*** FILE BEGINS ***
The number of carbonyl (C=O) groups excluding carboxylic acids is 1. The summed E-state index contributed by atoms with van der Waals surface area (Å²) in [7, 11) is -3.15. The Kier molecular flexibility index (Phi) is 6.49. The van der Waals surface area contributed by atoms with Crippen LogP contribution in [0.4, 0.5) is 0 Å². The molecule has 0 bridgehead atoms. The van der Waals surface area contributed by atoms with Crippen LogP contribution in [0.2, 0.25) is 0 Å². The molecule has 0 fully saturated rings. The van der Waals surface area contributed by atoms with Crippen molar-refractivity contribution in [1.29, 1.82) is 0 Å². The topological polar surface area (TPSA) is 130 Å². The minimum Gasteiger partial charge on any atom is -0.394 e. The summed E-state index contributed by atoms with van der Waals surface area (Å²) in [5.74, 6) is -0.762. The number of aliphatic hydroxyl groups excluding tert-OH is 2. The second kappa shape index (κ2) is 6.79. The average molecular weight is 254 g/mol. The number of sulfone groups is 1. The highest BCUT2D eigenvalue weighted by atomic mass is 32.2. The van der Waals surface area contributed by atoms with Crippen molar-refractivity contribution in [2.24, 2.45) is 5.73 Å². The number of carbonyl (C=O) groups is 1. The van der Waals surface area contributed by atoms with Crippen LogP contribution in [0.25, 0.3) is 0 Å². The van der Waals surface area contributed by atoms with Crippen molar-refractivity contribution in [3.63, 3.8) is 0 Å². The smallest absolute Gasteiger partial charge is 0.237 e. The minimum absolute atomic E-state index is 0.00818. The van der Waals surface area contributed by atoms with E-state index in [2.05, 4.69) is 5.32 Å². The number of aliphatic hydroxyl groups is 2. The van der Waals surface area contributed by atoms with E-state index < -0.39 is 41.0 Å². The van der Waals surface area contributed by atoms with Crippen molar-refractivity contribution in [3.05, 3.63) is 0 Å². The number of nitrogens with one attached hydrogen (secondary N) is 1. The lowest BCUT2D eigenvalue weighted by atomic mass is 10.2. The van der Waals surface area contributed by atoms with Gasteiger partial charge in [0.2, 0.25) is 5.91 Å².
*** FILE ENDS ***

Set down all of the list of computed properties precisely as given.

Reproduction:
The number of carbonyl (C=O) groups excluding carboxylic acids is 1. The summed E-state index contributed by atoms with van der Waals surface area (Å²) in [7, 11) is -3.15. The Kier molecular flexibility index (Phi) is 6.49. The van der Waals surface area contributed by atoms with Crippen LogP contribution in [0.4, 0.5) is 0 Å². The molecule has 0 bridgehead atoms. The van der Waals surface area contributed by atoms with Crippen LogP contribution in [0.2, 0.25) is 0 Å². The molecule has 0 fully saturated rings. The van der Waals surface area contributed by atoms with Crippen molar-refractivity contribution in [1.29, 1.82) is 0 Å². The topological polar surface area (TPSA) is 130 Å². The minimum Gasteiger partial charge on any atom is -0.394 e. The summed E-state index contributed by atoms with van der Waals surface area (Å²) in [5.74, 6) is -0.762. The number of aliphatic hydroxyl groups excluding tert-OH is 2. The second kappa shape index (κ2) is 6.79. The average molecular weight is 254 g/mol. The number of sulfone groups is 1. The highest BCUT2D eigenvalue weighted by atomic mass is 32.2. The van der Waals surface area contributed by atoms with Crippen molar-refractivity contribution in [2.24, 2.45) is 5.73 Å². The number of carbonyl (C=O) groups is 1. The van der Waals surface area contributed by atoms with Crippen LogP contribution in [0.25, 0.3) is 0 Å². The van der Waals surface area contributed by atoms with Crippen molar-refractivity contribution in [3.63, 3.8) is 0 Å². The smallest absolute Gasteiger partial charge is 0.237 e. The minimum absolute atomic E-state index is 0.00818. The van der Waals surface area contributed by atoms with E-state index in [2.05, 4.69) is 5.32 Å². The number of aliphatic hydroxyl groups is 2. The van der Waals surface area contributed by atoms with E-state index < -0.39 is 41.0 Å². The van der Waals surface area contributed by atoms with Crippen molar-refractivity contribution in [3.05, 3.63) is 0 Å². The number of nitrogens with one attached hydrogen (secondary N) is 1. The lowest BCUT2D eigenvalue weighted by atomic mass is 10.2. The van der Waals surface area contributed by atoms with Gasteiger partial charge in [0.2, 0.25) is 5.91 Å².